Osmorhiza claytonii (Sweet Cicely)
|Also known as:||Clayton's Sweetroot|
|Habitat:||part shade, shade; woods, thickets|
|Bloom season:||May - June|
|Plant height:||1 to 3 feet|
|Wetland Indicator Status:||GP: FACU MW: FACU NCNE: FACU|
|MN county distribution (click map to enlarge):|
|National distribution (click map to enlarge):|
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Flowers are in flat clusters (umbels), in groups (umbellets) of 4 to 7 flowers each, at the top of the plant and the ends of branching stems. Individual flowers are about 1/8 inch across, with 5 notched white petals, 5 white-tipped stamens, and 2 styles that are shorter than the petals (the arrows in the thumbnail photo point them out). At the base of each umbellet are several narrow, hairy bracts that spread downward.
Leaves and stem:
Leaves are 1 or 2 times compound in 3's. Basal and lower stem leaves are long stalked, becoming short stalked to stalkless as they ascend the stem. At the base of the stalk is a short appendage that sheathes the stem. Leaflets are up to 3 inches long and 2 inches wide, shallowly to deeply lobed with toothed edges, becoming smaller and less lobed as the ascend the stem.
Surfaces are hairy, especially along the veins on the underside. Stems and stalks, except the umbellet stalks, are densely covered in long, spreading white hairs.
Fruit is a dry brown seed ½ to 1 inch long that splits in 2 when ripe. It persists through the winter. Seeds are densely covered in appressed hairs.
Sweet Cicely and Aniseroot (Osmorhiza longistylis) are very similar and easily confused. Aniseroot has more flowers per umbellet (8 to 16), styles longer than the petals, has short-hairy or hairless stems, the leaves are less deeply divided, and the foliage has an anise fragrance when crushed. The hairiness of the stems is usually the most noticeable difference.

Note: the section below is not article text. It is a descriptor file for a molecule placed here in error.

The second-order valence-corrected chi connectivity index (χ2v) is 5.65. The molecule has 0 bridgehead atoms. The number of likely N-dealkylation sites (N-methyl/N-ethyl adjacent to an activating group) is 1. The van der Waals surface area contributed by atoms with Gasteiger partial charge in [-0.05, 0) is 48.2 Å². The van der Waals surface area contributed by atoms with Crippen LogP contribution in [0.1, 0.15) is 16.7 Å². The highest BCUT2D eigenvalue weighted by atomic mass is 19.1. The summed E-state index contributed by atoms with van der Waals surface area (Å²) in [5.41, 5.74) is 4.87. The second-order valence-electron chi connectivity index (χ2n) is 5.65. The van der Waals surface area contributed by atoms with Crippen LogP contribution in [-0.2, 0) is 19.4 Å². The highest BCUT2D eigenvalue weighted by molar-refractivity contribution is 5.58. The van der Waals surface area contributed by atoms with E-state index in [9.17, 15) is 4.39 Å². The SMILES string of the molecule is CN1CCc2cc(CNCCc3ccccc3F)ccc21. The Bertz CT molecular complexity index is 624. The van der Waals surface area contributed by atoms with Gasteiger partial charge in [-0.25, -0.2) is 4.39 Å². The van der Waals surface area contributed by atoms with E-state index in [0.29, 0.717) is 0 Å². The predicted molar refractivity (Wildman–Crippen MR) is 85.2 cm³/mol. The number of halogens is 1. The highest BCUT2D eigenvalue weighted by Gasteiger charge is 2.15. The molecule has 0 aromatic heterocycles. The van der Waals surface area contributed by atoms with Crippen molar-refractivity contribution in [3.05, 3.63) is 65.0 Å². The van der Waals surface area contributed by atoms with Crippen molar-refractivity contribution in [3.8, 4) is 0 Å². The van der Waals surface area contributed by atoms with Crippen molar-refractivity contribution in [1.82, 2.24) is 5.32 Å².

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Photos by K. Chayka taken in Pine and Ramsey counties. Other photos courtesy Peter M. Dziuk.
Have you seen this plant in Minnesota, or have any other comments about it?
on: 2010-07-09 13:32:04
This plant can be found at Lilydale Regional Park in Saint Paul, MN.
on: 2011-07-15 10:38:04
I have found Sweet Cicely growing in small patches in the woods across the road from our home in South St Paul.
on: 2014-06-22 22:16:08
I think I have some of this growing in my yard but I'm having trouble identifying it. Could I send some photos for assistance? Sincerely, Jay
on: 2014-06-23 21:27:43
We prefer to identify mystery plants on our Facebook page. If you'd like private assistance, a donation to the project is appreciated.
on: 2015-05-31 08:34:25
This is growing all over our woods I Afton. We are in the Anoka sand plain so the woods get pretty dry in the summer.
on: 2016-06-06 19:04:31
Several of these growing on the lakeside of our cabin
on: 2016-06-07 18:14:38
Found on the shaded slopes of lower Rice Creek. More has been establishing after two years of garlic mustard control. Thank you for this comprehensive project.
on: 2017-05-25 22:05:50
It just popped up in the back of my house next to a currant bush and in a bed of Lily-of-the-Valley. Have no idea how it got there but this place was once owned by a gardening couple and every year something shows up that I hadn't seen here before.
on: 2017-06-04 13:34:50
Both Osmorhiza claytonii and longistylis are present in Villa Park in Roseville. As Leah mentioned above, they are spreading well with removal of the garlic mustard as well as the buckthorn. Very pretty plants! :)
on: 2021-05-17 16:12:24
Millions came into bloom this week.
on: 2022-05-29 10:31:17
Found Clayton's sweetroot growing along my property's creek bank in Credit River, MN. Like others have said, it is growing well now that other plants (nettle, garlic mustard, etc) have been controlled.